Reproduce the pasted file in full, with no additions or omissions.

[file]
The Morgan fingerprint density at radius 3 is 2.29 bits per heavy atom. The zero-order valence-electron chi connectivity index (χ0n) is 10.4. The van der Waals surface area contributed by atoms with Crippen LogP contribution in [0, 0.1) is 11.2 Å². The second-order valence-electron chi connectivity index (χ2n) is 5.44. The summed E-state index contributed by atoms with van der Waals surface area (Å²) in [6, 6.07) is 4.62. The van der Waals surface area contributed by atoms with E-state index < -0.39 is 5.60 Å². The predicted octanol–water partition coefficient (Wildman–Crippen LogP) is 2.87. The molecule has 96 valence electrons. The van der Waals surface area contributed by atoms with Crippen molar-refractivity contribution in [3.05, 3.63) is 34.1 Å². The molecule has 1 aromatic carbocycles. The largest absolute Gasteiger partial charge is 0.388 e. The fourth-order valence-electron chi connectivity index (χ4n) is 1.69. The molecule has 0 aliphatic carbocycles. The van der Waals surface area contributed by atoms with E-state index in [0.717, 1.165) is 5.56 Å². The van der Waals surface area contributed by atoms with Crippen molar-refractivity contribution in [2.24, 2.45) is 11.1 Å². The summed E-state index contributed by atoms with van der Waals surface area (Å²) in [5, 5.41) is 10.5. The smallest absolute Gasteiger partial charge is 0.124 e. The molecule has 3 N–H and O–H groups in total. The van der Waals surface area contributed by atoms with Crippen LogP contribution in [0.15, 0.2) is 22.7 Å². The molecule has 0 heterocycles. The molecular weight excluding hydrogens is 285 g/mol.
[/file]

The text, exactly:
The Morgan fingerprint density at radius 3 is 2.29 bits per heavy atom. The zero-order valence-electron chi connectivity index (χ0n) is 10.4. The van der Waals surface area contributed by atoms with Crippen LogP contribution in [0, 0.1) is 11.2 Å². The second-order valence-electron chi connectivity index (χ2n) is 5.44. The summed E-state index contributed by atoms with van der Waals surface area (Å²) in [6, 6.07) is 4.62. The van der Waals surface area contributed by atoms with E-state index < -0.39 is 5.60 Å². The predicted octanol–water partition coefficient (Wildman–Crippen LogP) is 2.87. The molecule has 96 valence electrons. The van der Waals surface area contributed by atoms with Crippen molar-refractivity contribution in [3.05, 3.63) is 34.1 Å². The molecule has 1 aromatic carbocycles. The largest absolute Gasteiger partial charge is 0.388 e. The fourth-order valence-electron chi connectivity index (χ4n) is 1.69. The molecule has 0 aliphatic carbocycles. The van der Waals surface area contributed by atoms with E-state index in [0.717, 1.165) is 5.56 Å². The van der Waals surface area contributed by atoms with Crippen molar-refractivity contribution in [2.24, 2.45) is 11.1 Å². The summed E-state index contributed by atoms with van der Waals surface area (Å²) in [5, 5.41) is 10.5. The smallest absolute Gasteiger partial charge is 0.124 e. The molecule has 3 N–H and O–H groups in total. The van der Waals surface area contributed by atoms with Crippen LogP contribution in [0.15, 0.2) is 22.7 Å². The molecule has 0 heterocycles. The molecular weight excluding hydrogens is 285 g/mol.